Lisa Loeb is overcoming her success

March 26, 1998|By Tamara Ikenberg | Tamara Ikenberg,SUN STAFF

Singer, songwriter and musician Lisa Loeb had her first hit single before she even recorded her first album.

"It was a mixed blessing," says Loeb, who has just released her second album, "Firecracker." The hit single in question, "Stay," first released on the soundtrack for 1994's "Reality Bites," propelled Loeb into the spotlight. "I had written it without entertainment-industry interference. It was done in a pure way."

But with the single's success came tour dates and a slew of marketing responsibilities that did not allow Loeb time to get to work on her first album for nearly a year.

In 1995, she released "Tails," which included "Stay" and other songs that stretched Loeb's image beyond that of the "Reality Bites" girl. And now, "Firecracker's" literate and loosely structured hybrids of folk and pop, delivered in her patented power-waif style, add even more dimension to her musical catalog.

"Tails" and "Firecracker" gave Loeb the opportunity to stay true to and expand on the acoustic guitar and singer-songwriting styles she embraced as part of the musical community she belonged to at Brown University. The albums also assisted Loeb in overcoming some negative feedback regarding the impact of "Stay" on the pop music scene.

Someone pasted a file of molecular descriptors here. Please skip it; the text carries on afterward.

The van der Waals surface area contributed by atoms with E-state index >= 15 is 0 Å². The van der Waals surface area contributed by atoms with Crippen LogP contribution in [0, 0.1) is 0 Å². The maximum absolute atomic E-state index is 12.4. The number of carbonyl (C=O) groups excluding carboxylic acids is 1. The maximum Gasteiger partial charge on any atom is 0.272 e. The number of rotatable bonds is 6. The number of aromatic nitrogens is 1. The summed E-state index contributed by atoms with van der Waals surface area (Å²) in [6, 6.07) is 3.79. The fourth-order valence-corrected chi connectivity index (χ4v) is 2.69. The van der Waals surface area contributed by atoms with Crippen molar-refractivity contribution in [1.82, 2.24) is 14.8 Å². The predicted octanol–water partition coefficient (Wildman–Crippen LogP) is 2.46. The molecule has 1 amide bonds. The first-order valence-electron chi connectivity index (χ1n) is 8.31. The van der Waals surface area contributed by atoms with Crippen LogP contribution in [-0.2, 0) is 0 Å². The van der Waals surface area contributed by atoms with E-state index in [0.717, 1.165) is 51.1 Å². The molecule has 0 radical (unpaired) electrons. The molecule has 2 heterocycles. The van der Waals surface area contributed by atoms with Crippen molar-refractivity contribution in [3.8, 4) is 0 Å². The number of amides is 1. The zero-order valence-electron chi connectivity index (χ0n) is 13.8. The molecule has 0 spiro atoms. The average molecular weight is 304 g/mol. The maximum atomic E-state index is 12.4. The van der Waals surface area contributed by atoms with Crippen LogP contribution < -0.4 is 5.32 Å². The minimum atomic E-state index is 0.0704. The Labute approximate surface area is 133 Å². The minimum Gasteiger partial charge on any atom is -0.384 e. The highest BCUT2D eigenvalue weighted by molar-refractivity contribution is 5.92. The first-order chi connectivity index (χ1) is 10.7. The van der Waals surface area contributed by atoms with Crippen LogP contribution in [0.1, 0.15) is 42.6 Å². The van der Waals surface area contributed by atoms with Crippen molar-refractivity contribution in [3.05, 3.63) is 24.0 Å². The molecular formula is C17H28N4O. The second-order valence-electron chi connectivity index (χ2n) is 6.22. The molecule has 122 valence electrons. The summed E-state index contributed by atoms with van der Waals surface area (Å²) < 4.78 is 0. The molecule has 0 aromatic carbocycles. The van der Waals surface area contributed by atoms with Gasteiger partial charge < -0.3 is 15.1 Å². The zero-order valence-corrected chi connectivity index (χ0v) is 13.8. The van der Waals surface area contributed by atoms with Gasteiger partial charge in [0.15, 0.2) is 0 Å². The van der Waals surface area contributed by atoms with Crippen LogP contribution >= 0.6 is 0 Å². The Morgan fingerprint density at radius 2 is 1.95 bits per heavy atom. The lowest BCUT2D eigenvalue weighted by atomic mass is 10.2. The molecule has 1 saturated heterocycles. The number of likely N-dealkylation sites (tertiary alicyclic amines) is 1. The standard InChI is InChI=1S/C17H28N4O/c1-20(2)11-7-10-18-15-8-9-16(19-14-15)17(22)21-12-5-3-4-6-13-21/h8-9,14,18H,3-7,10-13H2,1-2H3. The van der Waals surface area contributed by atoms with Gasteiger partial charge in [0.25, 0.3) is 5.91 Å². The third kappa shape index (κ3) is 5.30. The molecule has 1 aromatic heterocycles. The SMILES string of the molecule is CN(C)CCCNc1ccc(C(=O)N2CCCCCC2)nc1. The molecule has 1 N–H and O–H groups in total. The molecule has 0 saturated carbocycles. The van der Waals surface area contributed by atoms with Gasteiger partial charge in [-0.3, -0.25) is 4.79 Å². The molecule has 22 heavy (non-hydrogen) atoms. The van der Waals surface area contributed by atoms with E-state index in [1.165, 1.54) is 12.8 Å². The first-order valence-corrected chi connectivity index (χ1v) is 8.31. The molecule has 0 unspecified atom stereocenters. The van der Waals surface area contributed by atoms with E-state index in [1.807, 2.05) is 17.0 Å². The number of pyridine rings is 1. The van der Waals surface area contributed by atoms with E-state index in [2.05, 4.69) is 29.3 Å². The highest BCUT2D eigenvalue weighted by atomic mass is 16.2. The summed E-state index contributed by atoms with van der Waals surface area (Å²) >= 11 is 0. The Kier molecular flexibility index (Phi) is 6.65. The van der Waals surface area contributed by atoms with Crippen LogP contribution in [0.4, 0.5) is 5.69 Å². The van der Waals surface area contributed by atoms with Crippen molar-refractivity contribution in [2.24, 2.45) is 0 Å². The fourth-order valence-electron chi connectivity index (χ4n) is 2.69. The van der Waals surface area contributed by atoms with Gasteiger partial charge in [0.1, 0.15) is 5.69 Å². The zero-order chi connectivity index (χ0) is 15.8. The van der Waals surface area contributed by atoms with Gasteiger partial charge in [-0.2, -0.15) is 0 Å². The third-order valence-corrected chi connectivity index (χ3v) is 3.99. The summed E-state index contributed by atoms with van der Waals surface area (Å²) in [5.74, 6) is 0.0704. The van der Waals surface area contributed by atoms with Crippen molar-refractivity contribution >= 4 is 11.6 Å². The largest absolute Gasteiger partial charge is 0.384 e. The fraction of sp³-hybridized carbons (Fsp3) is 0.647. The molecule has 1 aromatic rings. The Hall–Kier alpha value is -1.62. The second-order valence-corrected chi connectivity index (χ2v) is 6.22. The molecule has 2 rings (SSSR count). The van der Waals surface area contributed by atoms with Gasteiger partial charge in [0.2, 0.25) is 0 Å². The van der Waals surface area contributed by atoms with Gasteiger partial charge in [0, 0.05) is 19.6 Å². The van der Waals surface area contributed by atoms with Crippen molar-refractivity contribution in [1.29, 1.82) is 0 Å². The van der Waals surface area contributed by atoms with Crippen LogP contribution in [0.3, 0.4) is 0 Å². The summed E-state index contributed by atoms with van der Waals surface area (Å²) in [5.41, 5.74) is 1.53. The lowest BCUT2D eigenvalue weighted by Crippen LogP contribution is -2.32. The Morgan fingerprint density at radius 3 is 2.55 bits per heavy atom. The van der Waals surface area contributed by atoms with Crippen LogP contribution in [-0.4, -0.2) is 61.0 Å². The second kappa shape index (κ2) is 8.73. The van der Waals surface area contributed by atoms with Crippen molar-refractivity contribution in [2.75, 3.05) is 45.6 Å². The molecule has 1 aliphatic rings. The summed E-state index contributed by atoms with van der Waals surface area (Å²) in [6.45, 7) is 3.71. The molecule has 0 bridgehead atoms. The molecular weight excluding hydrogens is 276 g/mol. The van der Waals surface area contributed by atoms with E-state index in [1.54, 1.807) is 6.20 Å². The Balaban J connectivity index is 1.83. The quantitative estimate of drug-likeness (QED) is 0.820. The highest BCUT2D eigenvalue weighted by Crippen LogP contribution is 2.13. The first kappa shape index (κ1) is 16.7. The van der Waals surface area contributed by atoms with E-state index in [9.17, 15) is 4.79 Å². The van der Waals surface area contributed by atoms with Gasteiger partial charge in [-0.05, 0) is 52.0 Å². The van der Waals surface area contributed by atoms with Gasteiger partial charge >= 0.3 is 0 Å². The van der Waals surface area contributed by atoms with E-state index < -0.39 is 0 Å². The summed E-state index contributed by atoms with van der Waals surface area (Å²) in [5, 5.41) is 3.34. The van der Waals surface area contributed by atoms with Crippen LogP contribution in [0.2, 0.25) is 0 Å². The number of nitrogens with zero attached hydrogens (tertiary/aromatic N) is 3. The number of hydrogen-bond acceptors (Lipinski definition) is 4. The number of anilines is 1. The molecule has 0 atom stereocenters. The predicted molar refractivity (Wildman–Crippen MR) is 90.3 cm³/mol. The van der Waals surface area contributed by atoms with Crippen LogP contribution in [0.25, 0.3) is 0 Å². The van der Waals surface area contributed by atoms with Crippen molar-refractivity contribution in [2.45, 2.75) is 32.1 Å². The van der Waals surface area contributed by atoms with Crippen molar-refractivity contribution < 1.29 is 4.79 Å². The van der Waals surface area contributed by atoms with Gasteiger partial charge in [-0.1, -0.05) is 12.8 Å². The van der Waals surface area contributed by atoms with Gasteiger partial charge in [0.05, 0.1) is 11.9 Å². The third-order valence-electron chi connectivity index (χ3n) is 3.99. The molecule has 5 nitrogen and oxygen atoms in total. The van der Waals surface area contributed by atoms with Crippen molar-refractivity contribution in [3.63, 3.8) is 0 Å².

"People associated me completely with that song," Loeb says. "I had to deal with that image and having indie [independent-label] friends looking at me and going, 'You're selling out.' "

Loeb says the video accompanying "Stay" may have contributed to the criticism. Conceived and directed by Ethan Hawke, "Reality Bites" star and Loeb's next-door neighbor at the time, the video for "Stay" showed Loeb manically pacing through a building, waving her hands around and looking generally distressed over an impending breakup.

She liked Hawke's concept but was concerned that she was never shown playing an instrument, and may have struck some viewers as a manipulated pop image.

Through extensive touring, she's cracked that potential stereotype. Thousands of people saw her perform at Sarah McLachlan's groundbreaking Lilith Fair last summer.

Lilith gave Loeb the chance to forge relationships with her female contemporaries. "Falling in Love," from "Firecracker," features Grammy winner Shawn Colvin singing backup, and Loeb is touring with McLachlan, whom she admires for creating the Lilith Fair.

"Our music is played more, which is exciting," Loeb says. "You can put more than one woman on a bill. You can play more than one woman on the radio."

And you can be known for more than one hit single, as Loeb has discovered.

Lisa Loeb, with Sarah McLachlan

When: Saturday, 8 p.m.

Where: Towson Center

Tickets: Sold Out

Sundial: To hear excerpts from the album "Firecracker," call Sundial at 410-783-1800. Using a touch-tone phone, punch in 6118 after the greeting.

Pub Date: 3/26/98

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